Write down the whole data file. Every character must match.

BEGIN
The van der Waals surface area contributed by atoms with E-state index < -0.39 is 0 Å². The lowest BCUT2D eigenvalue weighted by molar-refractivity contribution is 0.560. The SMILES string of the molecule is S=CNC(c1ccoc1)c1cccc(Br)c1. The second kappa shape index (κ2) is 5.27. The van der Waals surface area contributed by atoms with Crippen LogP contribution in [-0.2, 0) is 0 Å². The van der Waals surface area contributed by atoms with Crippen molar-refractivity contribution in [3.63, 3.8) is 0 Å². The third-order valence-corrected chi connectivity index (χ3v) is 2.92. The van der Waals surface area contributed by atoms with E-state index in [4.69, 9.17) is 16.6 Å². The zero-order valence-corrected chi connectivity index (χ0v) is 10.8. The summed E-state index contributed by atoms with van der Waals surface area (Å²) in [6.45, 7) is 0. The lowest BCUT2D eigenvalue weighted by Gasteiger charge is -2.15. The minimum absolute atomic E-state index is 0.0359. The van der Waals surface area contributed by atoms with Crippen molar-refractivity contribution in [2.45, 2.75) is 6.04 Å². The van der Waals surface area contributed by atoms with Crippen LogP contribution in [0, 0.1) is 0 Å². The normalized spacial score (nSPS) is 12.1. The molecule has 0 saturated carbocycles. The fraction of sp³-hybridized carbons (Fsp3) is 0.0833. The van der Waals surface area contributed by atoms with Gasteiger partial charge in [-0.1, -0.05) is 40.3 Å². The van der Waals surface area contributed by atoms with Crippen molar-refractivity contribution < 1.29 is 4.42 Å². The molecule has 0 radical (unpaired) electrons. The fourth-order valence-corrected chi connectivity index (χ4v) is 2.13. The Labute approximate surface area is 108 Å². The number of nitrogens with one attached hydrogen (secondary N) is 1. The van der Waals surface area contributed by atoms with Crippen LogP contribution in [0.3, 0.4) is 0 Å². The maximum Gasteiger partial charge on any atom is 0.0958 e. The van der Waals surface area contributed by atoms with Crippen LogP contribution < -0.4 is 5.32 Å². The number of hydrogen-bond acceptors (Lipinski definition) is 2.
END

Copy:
The van der Waals surface area contributed by atoms with E-state index < -0.39 is 0 Å². The lowest BCUT2D eigenvalue weighted by molar-refractivity contribution is 0.560. The SMILES string of the molecule is S=CNC(c1ccoc1)c1cccc(Br)c1. The second kappa shape index (κ2) is 5.27. The van der Waals surface area contributed by atoms with Crippen LogP contribution in [-0.2, 0) is 0 Å². The van der Waals surface area contributed by atoms with Crippen molar-refractivity contribution in [3.63, 3.8) is 0 Å². The third-order valence-corrected chi connectivity index (χ3v) is 2.92. The van der Waals surface area contributed by atoms with E-state index in [4.69, 9.17) is 16.6 Å². The zero-order valence-corrected chi connectivity index (χ0v) is 10.8. The summed E-state index contributed by atoms with van der Waals surface area (Å²) in [6.45, 7) is 0. The lowest BCUT2D eigenvalue weighted by Gasteiger charge is -2.15. The minimum absolute atomic E-state index is 0.0359. The van der Waals surface area contributed by atoms with Crippen molar-refractivity contribution in [2.45, 2.75) is 6.04 Å². The van der Waals surface area contributed by atoms with Crippen LogP contribution in [0, 0.1) is 0 Å². The normalized spacial score (nSPS) is 12.1. The molecule has 0 saturated carbocycles. The fraction of sp³-hybridized carbons (Fsp3) is 0.0833. The van der Waals surface area contributed by atoms with Gasteiger partial charge in [-0.1, -0.05) is 40.3 Å². The van der Waals surface area contributed by atoms with Crippen molar-refractivity contribution < 1.29 is 4.42 Å². The molecule has 0 radical (unpaired) electrons. The fourth-order valence-corrected chi connectivity index (χ4v) is 2.13. The Labute approximate surface area is 108 Å². The number of nitrogens with one attached hydrogen (secondary N) is 1. The van der Waals surface area contributed by atoms with Crippen LogP contribution in [0.3, 0.4) is 0 Å². The maximum Gasteiger partial charge on any atom is 0.0958 e. The van der Waals surface area contributed by atoms with Crippen LogP contribution < -0.4 is 5.32 Å². The number of hydrogen-bond acceptors (Lipinski definition) is 2.